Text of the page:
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Publication numberUS7493129 B1
Publication typeGrant
Application numberUS 10/661,196
Publication dateFeb 17, 2009
Filing dateSep 12, 2003
Priority dateSep 12, 2002
Fee statusPaid
Also published asUS7809385, US20090170543
Publication number10661196, 661196, US 7493129 B1, US 7493129B1, US-B1-7493129, US7493129 B1, US7493129B1
InventorsAyman Mostafa, Mark Austin, John Carvalho
Original AssigneeAt&T Mobility Ii Llc
Export CitationBiBTeX, EndNote, RefMan
External Links: USPTO, USPTO Assignment, Espacenet
Method and apparatus to maintain network coverage when using a transport media to communicate with a remote antenna
US 7493129 B1
Abstract
In a cellular communications system having a centralized radio processing portion (a base station hotel) in communication with a plurality of remote air interface radio portions (or radio heads) over a transport medium, the centralized radio processing portion compensates for a fixed delay associated with the transport medium coupling the centralized radio processing portion and one of the remote air interface radio portions when evaluating a time period corresponding to a variable delay between transmission by a mobile in communication with the one of air interface radio portions and receipt of the transmission by the centralized radio processing portion. The variable delay may relate to time out periods or time slot synchronization.
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Claims(19)
1. A method for use in a cellular communications system having a centralized radio processing portion (hotel) in communication with a plurality of remote air interface radio portions (RH) over a transport medium, the method comprising:
in the centralized radio processing portion, compensating for a fixed delay associated with the transport medium coupling the centralized radio processing portion and one of the remote air interface radio portions in evaluating a time period corresponding to a variable delay between a transmission by a mobile station and receipt of the transmission by the centralized radio processing portion, the mobile station communicating with the one of air interface radio portions, the transmission being received by the centralized radio processing portion from the one of the remote air interface radio portions;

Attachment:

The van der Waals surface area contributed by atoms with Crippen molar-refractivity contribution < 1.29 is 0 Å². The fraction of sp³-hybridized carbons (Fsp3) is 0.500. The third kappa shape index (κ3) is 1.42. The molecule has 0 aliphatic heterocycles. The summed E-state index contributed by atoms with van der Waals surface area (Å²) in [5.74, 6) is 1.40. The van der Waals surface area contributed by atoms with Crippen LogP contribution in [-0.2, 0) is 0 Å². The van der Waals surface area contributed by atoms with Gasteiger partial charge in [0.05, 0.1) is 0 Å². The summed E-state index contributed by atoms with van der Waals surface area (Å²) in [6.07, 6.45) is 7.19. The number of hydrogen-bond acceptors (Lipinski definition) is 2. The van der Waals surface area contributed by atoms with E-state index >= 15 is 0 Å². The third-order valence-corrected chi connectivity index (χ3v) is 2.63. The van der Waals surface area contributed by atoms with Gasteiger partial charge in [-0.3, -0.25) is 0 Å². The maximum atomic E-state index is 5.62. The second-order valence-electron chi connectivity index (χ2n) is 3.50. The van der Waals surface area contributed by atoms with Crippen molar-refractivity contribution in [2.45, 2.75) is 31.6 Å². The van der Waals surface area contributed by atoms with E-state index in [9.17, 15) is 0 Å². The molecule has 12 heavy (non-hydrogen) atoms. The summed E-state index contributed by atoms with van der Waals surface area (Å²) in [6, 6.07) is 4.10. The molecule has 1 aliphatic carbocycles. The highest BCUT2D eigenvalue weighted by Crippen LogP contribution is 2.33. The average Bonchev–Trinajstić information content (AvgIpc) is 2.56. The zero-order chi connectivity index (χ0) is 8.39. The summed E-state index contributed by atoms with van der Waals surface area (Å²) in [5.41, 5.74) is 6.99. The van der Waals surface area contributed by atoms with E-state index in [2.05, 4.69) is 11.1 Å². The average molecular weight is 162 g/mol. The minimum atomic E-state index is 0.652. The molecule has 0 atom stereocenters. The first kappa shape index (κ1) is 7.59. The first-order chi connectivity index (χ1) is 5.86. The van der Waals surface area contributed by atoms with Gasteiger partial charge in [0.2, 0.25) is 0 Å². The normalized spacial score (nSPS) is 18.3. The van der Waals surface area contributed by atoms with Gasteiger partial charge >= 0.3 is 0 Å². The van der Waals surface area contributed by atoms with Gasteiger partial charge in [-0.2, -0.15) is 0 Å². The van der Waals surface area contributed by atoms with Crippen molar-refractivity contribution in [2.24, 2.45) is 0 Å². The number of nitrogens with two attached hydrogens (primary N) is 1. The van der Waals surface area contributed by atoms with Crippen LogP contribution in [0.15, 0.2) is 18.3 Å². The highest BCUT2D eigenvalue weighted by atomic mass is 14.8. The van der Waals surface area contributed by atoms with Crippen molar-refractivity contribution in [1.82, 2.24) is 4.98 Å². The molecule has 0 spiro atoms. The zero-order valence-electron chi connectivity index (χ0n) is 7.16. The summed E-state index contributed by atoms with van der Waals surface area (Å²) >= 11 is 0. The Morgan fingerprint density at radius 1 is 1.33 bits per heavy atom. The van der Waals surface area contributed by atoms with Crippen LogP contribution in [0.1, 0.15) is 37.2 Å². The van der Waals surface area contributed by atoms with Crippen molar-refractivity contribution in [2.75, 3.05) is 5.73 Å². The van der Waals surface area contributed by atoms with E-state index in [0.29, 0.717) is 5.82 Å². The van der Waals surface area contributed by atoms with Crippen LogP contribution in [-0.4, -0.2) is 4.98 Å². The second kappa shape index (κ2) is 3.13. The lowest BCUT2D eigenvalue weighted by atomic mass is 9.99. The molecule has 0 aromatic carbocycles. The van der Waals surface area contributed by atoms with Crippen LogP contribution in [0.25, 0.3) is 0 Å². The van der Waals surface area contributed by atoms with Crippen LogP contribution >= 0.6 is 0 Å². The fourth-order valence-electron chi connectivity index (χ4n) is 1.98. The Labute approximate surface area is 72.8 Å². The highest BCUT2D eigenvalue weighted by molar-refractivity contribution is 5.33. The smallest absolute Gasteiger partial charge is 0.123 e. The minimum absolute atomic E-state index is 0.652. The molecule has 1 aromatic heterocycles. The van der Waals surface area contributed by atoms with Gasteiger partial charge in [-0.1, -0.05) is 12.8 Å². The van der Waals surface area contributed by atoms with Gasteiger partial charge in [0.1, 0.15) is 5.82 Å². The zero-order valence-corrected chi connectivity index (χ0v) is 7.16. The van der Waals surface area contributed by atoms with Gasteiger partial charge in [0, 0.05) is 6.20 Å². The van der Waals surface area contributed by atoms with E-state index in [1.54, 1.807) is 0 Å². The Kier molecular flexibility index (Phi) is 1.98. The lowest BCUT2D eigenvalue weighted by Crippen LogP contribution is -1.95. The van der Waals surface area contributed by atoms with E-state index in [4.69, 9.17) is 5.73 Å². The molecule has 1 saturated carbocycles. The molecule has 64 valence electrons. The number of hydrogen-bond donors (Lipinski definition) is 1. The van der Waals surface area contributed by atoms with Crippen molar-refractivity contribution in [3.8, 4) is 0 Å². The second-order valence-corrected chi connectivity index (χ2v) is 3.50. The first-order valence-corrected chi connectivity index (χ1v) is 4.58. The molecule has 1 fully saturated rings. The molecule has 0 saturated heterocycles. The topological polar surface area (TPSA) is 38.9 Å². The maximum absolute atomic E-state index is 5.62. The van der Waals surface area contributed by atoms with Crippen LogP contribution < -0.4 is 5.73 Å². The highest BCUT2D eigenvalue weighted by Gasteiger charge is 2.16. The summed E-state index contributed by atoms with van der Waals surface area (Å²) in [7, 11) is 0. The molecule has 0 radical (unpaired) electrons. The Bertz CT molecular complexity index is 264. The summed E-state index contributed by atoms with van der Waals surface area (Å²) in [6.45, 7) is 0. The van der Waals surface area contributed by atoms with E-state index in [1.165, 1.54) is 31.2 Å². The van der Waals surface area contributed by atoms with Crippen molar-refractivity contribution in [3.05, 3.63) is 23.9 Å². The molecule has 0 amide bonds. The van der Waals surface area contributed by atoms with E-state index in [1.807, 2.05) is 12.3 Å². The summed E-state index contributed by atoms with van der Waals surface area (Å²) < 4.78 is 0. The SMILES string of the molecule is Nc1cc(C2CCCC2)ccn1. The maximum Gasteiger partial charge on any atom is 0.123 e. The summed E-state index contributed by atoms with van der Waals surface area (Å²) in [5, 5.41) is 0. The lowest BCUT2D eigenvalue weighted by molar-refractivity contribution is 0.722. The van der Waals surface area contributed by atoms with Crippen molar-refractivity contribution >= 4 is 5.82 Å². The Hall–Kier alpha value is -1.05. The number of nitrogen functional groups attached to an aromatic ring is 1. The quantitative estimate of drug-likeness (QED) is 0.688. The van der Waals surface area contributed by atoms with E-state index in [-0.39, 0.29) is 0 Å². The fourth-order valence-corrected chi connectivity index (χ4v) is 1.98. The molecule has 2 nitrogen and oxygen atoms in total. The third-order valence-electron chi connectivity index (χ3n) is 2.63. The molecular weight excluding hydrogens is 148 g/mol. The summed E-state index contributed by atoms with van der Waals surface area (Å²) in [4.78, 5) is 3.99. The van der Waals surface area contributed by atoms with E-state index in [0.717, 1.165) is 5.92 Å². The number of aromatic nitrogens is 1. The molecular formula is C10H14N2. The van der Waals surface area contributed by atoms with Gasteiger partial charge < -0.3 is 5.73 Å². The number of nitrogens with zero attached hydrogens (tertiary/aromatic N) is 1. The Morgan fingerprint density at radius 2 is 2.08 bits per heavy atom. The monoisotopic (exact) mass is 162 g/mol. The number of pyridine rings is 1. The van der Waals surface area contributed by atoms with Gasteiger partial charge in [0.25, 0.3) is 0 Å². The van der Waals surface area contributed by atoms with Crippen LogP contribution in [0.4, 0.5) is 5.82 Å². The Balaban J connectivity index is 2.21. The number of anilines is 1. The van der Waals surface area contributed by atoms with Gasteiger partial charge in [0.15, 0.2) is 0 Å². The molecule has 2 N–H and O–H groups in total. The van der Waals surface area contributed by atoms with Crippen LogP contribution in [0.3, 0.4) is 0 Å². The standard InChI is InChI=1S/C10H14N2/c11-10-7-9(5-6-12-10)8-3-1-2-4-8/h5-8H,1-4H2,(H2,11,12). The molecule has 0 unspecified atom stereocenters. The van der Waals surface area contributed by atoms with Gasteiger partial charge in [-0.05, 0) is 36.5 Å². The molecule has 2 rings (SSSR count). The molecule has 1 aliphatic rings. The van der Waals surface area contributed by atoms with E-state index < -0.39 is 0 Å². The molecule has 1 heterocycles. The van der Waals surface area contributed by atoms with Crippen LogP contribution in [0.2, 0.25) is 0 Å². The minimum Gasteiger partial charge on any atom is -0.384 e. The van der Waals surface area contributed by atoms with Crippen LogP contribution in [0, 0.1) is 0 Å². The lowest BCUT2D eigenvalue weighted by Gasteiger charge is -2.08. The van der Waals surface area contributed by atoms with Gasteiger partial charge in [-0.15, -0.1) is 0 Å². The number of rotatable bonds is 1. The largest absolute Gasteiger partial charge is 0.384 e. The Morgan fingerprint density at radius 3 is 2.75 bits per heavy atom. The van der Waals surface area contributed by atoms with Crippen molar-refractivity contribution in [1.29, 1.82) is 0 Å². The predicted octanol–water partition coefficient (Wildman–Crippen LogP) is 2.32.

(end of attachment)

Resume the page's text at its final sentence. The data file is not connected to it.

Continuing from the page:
wherein the evaluating is for synchronizing calls by adjusting a transmission timing of the mobile station according to the evaluation of the time period corresponding to the variable delay; and
wherein the compensating for the fixed delay includes subtracting out the fixed delay in a calculation of the time period corresponding to the variable delay.
2. A method for use in a cellular communications system having a centralized radio processing portion (hotel) in communication with a plurality of remote air interface radio portions (RH) over a transport medium, the method comprising:
in the centralized radio processing portion, compensating for a fixed delay associated with the transport medium coupling the centralized radio processing portion and one of the remote air interface radio portions in evaluating a time period corresponding to a variable delay between a transmission by a mobile station and receipt of the transmission by the centralized radio processing portion, the mobile station communicating with the one of air interface radio portions, the transmission being received by the centralized radio processing portion from the one of the remote air interface radio portions; and
wherein the compensating comprises increasing a first time period corresponding to receipt of the transmission at the one of the remote air interface radio portions, by a second time period corresponding to the fixed delay.
3. The method as recited in claim 2 wherein the first time period is a time out period within which the centralized radio processing portion expects a communication to be received by the one of the remote air interface radio portions.